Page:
My friend Gloria loves lemon meringue pie. And I love making it.
So when Gloria was ready to come home from over three weeks in a rehab center after breaking her leg, I arranged to bring a meal to her family that included a lemon meringue pie.
Not my traditional kind from a Jello box, mind you. (Karen use a box for anything? That’s another story!) This was going to be the real from scratch pie made with a cornstarch syrup and fresh lemon juice.
The first step in making the filling for a lemon pie is to combine your sugar and cornstarch, add water, and heat, stirring constantly until the mixture boils. The instruction to stir constantly is important. You don’t want the mixture to stick and scorch. It’s also about a ten minute process. I don’t know about you but that’s a little to stand still for ten minutes when I could be multi-tasking. I kept leaving the stove to do other things – like separate my eggs, wash a dish or two, clean the counter, check Facebook . . . In the first few moments, I could get away with that. I discovered however, that as the syrup neared the boiling point, the more it needed my constant attention. My job was far from done. Even though I was tired of stirring, I had to stir more vigorously to keep it from scorching.
Working harder at the end than at the beginning is true of so many ventures. My Uncle Ron, a pilot, once told me that more accidents happen at landings than at take-offs. The pilot is tired, especially after a long flight, yet he has to pay attention to a lot of details in order to bring down that plane. The end of a marathon when legs are cramping and chests are heaving is not the time to slack and take it easy. Instead, runners bear down and run their best.
The news media industry has witnessed a series of top notch journalists like Dan Rather and Brian Williams who have ended their careers in disgrace. How tragic! Great newscasters, who should have ended their career on a high note, were forced from the jobs they loved – some because their past misdeeds caught up with them and others because a lapse in their professionalism cost them their high profile job.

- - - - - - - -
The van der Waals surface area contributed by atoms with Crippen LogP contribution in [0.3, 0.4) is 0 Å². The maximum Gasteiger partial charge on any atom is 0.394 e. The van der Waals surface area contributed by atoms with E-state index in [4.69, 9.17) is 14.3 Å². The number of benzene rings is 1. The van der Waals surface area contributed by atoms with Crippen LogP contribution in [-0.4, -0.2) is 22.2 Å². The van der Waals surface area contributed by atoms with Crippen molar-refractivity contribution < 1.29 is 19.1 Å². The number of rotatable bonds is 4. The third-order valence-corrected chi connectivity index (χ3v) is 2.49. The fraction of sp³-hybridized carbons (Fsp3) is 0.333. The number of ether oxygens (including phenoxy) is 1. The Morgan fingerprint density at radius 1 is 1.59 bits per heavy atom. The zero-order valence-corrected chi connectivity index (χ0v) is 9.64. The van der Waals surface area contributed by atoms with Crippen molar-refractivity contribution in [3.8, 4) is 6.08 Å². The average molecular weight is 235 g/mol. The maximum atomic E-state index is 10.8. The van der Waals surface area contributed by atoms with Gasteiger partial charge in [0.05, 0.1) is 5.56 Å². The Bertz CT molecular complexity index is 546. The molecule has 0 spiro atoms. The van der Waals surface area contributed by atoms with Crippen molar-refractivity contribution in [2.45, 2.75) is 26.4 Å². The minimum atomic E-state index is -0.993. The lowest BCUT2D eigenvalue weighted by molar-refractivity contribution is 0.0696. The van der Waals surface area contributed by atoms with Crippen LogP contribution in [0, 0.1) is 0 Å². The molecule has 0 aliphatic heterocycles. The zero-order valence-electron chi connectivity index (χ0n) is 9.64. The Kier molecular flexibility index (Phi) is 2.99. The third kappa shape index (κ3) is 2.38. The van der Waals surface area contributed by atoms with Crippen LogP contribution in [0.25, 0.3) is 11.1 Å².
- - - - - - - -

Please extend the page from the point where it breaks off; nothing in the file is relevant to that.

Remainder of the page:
It seems so counter intuitive. Whatever happened to the learning curve? Once we get the hang of something – whether making lemon pie, learning the nuts and bolts or a career, or following Jesus, shouldn’t there be a point when we get to coast? That’s what retirement communities want us to believe. Spend the golden years in The Villages, playing cards or golf, or dancing with our sweetheart on a dinner cruise as the sun sets into a sea of glory.
It’s just not like that. The moments that call for the greatest courage often come at the end of life or ministry, not the beginning. As I’ve heard so many older friends say, growing old isn’t for wimps.
Perhaps that’s why Jesus told his disciples things like “Be on your guard,” “Watch and pray,” and “the one who stands firm to the end will be saved.”
Paul said this in Philippians 3:14:
“I press on toward the goal to win the prize for which God has called me heavenward in Christ Jesus.” That doesn’t sound like slacking near the end to me.”